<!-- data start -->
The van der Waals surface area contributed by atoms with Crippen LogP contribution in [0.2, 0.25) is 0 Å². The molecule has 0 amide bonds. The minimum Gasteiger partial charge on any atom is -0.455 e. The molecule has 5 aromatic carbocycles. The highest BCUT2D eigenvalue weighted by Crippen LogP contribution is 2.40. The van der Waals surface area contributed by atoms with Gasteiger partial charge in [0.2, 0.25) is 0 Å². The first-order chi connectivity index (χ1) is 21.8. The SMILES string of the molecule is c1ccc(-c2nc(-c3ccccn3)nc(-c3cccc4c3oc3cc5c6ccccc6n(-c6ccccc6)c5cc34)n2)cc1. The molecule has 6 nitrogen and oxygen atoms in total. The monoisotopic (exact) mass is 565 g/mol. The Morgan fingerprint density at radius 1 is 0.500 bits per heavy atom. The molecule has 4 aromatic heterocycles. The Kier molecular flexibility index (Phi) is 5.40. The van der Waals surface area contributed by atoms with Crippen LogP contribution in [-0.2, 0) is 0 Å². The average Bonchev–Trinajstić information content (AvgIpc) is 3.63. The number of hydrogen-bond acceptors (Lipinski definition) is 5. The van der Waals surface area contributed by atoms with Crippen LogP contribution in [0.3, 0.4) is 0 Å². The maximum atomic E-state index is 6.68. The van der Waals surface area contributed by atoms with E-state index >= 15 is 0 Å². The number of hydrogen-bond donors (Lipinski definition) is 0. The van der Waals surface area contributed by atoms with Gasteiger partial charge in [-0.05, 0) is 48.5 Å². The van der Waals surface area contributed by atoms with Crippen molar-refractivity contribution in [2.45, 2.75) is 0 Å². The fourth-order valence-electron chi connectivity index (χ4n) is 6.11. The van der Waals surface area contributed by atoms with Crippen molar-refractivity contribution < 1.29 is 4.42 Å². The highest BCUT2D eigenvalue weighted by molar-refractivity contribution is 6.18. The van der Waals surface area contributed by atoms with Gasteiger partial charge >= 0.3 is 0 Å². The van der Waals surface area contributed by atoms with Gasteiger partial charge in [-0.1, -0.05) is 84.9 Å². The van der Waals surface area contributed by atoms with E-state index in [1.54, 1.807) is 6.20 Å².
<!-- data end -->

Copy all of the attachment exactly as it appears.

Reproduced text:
The van der Waals surface area contributed by atoms with Crippen LogP contribution in [0.2, 0.25) is 0 Å². The molecule has 0 amide bonds. The minimum Gasteiger partial charge on any atom is -0.455 e. The molecule has 5 aromatic carbocycles. The highest BCUT2D eigenvalue weighted by Crippen LogP contribution is 2.40. The van der Waals surface area contributed by atoms with Gasteiger partial charge in [0.2, 0.25) is 0 Å². The first-order chi connectivity index (χ1) is 21.8. The SMILES string of the molecule is c1ccc(-c2nc(-c3ccccn3)nc(-c3cccc4c3oc3cc5c6ccccc6n(-c6ccccc6)c5cc34)n2)cc1. The molecule has 6 nitrogen and oxygen atoms in total. The monoisotopic (exact) mass is 565 g/mol. The Morgan fingerprint density at radius 1 is 0.500 bits per heavy atom. The molecule has 4 aromatic heterocycles. The Kier molecular flexibility index (Phi) is 5.40. The van der Waals surface area contributed by atoms with Crippen LogP contribution in [-0.2, 0) is 0 Å². The average Bonchev–Trinajstić information content (AvgIpc) is 3.63. The number of hydrogen-bond acceptors (Lipinski definition) is 5. The van der Waals surface area contributed by atoms with Crippen LogP contribution in [0.3, 0.4) is 0 Å². The maximum atomic E-state index is 6.68. The van der Waals surface area contributed by atoms with E-state index >= 15 is 0 Å². The number of hydrogen-bond donors (Lipinski definition) is 0. The van der Waals surface area contributed by atoms with Gasteiger partial charge in [-0.05, 0) is 48.5 Å². The van der Waals surface area contributed by atoms with Crippen molar-refractivity contribution in [2.45, 2.75) is 0 Å². The fourth-order valence-electron chi connectivity index (χ4n) is 6.11. The van der Waals surface area contributed by atoms with Crippen molar-refractivity contribution < 1.29 is 4.42 Å². The highest BCUT2D eigenvalue weighted by molar-refractivity contribution is 6.18. The van der Waals surface area contributed by atoms with Gasteiger partial charge >= 0.3 is 0 Å². The van der Waals surface area contributed by atoms with Gasteiger partial charge in [-0.1, -0.05) is 84.9 Å². The van der Waals surface area contributed by atoms with E-state index in [1.54, 1.807) is 6.20 Å².